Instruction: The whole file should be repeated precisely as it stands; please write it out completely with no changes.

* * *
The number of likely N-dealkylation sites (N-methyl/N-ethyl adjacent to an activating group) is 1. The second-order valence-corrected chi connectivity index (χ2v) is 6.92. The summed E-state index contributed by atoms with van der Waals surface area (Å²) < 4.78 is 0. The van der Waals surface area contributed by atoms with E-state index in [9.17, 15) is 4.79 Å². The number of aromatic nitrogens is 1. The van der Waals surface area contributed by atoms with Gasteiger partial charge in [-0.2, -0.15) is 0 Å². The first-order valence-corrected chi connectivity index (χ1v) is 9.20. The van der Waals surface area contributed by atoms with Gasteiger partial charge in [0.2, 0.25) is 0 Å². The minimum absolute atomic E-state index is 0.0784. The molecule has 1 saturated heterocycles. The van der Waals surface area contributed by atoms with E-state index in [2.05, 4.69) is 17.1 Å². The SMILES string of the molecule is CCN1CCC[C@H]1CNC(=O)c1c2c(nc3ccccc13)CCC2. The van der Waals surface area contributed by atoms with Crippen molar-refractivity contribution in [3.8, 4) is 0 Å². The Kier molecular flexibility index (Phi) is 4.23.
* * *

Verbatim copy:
The number of likely N-dealkylation sites (N-methyl/N-ethyl adjacent to an activating group) is 1. The second-order valence-corrected chi connectivity index (χ2v) is 6.92. The summed E-state index contributed by atoms with van der Waals surface area (Å²) < 4.78 is 0. The van der Waals surface area contributed by atoms with E-state index in [9.17, 15) is 4.79 Å². The number of aromatic nitrogens is 1. The van der Waals surface area contributed by atoms with Gasteiger partial charge in [-0.2, -0.15) is 0 Å². The first-order valence-corrected chi connectivity index (χ1v) is 9.20. The van der Waals surface area contributed by atoms with Gasteiger partial charge in [0.2, 0.25) is 0 Å². The minimum absolute atomic E-state index is 0.0784. The molecule has 1 saturated heterocycles. The van der Waals surface area contributed by atoms with E-state index in [2.05, 4.69) is 17.1 Å². The SMILES string of the molecule is CCN1CCC[C@H]1CNC(=O)c1c2c(nc3ccccc13)CCC2. The van der Waals surface area contributed by atoms with Crippen molar-refractivity contribution in [3.8, 4) is 0 Å². The Kier molecular flexibility index (Phi) is 4.23.